In a development that must give a lot of mediocrity-haters a case of bitter beer face, the Edmonton Oilers won the 2012 draft lottery. That allowed the NHL’s second worst team to get the top pick, which really isn’t that bad – but getting the No. 1 choice three years in a row is.
Still, there’s nothing that the disapproving masses can do other than gripe on Twitter. As fun as that might be, the more intriguing questions revolve around what the Oilers should do next.
Should they even keep the pick?
When asked what he’ll do with the No. 1 pick shortly after the Oilers were announced as winners, GM Steve Tambellini was noncommittal about whether he would use it or trade the selection for a more immediate bit of help. Considering Edmonton’s lack of recent results, it wouldn’t be that crazy to imagine Tambellini moving the pick to improve the present at some expense to the future – especially if his job is in some danger.
One can imagine all sorts of scenarios. Edmonton might take advantage of a solid overall draft by swapping a little quality for quantity. Then again, maybe they could offer the spurned Columbus Blue Jackets the No. 1 choice as part of a package for that Rick Nash fella we keep hearing about.
To start things off, let us know if the Oilers should even keep the No. 1 choice.
(Note: it’s technically possible that Edmonton could trade for a roster player and picks, but just consider those choices the “focal point” of a deal.)
Who should they draft?
OK, so let’s assume the Oilers follow the script and use that pick. Who should they go after? Choose from Central Scouting’s top 15 or write in a prospect of your own in the poll below (positions listed in parenthesis):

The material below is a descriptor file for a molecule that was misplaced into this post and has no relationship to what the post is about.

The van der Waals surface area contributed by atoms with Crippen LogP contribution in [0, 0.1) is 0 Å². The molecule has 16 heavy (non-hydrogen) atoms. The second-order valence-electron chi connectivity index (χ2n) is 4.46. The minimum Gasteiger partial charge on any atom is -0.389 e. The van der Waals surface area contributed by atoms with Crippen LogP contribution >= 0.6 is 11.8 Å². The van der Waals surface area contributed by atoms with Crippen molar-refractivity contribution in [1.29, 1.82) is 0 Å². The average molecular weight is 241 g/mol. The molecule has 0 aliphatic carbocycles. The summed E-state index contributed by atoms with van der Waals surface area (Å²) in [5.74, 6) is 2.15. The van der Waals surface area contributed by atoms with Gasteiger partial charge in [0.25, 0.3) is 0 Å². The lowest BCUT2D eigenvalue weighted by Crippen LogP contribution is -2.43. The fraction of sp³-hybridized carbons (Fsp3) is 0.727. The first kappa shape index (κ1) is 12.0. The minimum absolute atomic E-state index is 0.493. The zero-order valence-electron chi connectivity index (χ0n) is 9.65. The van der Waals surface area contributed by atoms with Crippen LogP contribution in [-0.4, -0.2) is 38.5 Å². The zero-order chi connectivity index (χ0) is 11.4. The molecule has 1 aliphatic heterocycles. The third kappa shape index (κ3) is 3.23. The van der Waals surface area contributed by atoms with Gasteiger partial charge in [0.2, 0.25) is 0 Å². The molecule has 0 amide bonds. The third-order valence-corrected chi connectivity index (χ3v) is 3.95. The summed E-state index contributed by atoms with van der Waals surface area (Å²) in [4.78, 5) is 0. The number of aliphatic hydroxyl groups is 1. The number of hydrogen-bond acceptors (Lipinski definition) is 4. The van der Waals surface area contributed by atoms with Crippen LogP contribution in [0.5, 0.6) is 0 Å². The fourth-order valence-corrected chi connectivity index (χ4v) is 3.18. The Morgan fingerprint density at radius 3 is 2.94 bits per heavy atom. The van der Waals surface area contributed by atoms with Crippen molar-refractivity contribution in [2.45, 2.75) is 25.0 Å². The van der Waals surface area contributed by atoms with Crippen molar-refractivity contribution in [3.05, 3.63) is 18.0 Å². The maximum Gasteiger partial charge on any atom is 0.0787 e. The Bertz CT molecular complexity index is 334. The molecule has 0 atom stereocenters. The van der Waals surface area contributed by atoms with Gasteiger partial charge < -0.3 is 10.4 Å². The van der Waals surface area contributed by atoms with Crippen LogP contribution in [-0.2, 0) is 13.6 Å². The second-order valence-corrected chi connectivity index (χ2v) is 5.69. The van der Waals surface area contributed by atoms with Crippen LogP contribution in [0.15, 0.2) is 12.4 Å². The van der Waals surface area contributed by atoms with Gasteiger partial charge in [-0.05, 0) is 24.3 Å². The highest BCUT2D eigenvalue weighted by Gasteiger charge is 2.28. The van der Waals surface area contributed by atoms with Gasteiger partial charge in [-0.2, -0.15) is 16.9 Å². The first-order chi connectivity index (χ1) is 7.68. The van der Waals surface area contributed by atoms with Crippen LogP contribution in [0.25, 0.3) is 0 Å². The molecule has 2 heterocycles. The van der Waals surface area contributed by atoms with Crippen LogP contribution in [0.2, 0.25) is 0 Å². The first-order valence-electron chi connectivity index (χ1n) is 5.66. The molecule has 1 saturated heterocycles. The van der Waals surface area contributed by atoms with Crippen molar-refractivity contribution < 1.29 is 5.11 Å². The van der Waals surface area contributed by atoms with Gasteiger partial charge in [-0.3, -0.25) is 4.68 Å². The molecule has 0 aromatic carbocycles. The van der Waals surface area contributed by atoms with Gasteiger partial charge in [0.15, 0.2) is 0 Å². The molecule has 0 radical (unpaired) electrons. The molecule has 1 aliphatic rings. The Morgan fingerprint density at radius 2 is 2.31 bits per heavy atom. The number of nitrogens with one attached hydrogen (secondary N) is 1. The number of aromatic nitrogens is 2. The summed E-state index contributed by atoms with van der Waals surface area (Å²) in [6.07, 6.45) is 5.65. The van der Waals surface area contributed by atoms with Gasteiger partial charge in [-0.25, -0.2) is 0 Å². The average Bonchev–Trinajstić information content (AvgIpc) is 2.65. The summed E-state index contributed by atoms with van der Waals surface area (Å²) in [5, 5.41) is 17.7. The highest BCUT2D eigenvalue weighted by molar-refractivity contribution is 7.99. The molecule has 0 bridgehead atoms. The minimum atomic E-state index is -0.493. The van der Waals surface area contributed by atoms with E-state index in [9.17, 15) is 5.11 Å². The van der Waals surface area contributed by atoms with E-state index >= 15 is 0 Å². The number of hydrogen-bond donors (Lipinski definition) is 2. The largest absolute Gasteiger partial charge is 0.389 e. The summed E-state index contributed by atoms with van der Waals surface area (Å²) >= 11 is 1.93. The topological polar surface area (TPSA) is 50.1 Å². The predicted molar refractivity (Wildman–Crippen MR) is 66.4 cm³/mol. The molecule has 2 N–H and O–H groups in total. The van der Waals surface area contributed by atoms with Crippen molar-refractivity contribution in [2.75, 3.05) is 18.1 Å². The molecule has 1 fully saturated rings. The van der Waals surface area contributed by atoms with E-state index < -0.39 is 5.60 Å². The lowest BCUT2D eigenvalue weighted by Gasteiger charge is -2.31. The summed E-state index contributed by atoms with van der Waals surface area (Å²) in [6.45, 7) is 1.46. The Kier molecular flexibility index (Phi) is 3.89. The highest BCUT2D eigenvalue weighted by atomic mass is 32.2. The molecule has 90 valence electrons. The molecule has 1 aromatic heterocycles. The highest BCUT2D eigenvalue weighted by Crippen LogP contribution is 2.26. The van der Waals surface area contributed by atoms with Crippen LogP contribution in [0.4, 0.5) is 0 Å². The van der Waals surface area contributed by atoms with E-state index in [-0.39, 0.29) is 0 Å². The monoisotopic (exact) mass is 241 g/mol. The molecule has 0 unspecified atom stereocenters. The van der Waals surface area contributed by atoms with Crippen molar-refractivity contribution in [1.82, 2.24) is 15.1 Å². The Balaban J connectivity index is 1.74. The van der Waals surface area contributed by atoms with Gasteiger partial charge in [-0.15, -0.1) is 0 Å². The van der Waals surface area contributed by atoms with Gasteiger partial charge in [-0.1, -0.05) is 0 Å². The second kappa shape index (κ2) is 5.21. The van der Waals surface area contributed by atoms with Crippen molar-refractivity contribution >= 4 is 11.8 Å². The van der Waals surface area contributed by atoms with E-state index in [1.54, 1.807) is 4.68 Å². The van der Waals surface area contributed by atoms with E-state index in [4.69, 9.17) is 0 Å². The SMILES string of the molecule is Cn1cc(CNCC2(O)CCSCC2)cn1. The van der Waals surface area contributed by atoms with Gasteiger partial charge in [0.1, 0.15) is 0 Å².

As if Game 7 of the Eastern Conference Final couldn’t get any more dramatic, it has — Tampa Bay captain Steve Stamkos, who hasn’t played since Mar. 31, will make his playoff debut against the Penguins tonight.
Stamkos underwent vascular surgery in early April to correct a blood clotting issue, and has remained on blood thinners ever since. While there’s been no confirmation he’s off medication, he did tell Sportsnet he’d be able to return to the lineup once he was.
Stamkos reiterated that he’s still on the same prescription of blood thinners he was given earlier this month. He takes a 12-hour dosage, twice a day, and it has been suggested to him that once he is cleared to stop taking the medication, Stamkos conceivably could return to the Lightning lineup almost immediately.
That’s why I’m trying to stay in shape,” he said.
Stamkos' surgeon, Karl Illig, told the Times, his risks are "very, very low," decision up to Stamkos. "I think he's doing the right thing."
It’s been exactly eight weeks since Stamkos played his last game. At the time of his diagnosis, the Lightning said his timetable for recovery was 1-3 months.
To say his return will be a boost is a major understatement. Aside from the emotional factor, Stamkos led the Bolts in goals this year, with 36, and would presumably spark a power play that’s gone just 2-for-12 in the series.
As such, the drama surrounding Tampa Bay’s captain has reached an all-time high. Stamkos, who’s been out of the lineup since early April due to blood clots, looks as though he’s on the verge of an emotional comeback as the Lightning try to win an ECF Game 7 — on the road — for a second consecutive season.
“If Stamkos is in the lineup, it’s our best foot forward,” Cooper said. “If he’s not in the lineup, it’s because he wasn’t eligible to play.”
No word if No. 91 is still on the blood thinning medication he’s been taking since undergoing vascular surgery on Apr. 4.
Parise rehabbing back injury without surgery, ‘no question’ he’ll play in World Cup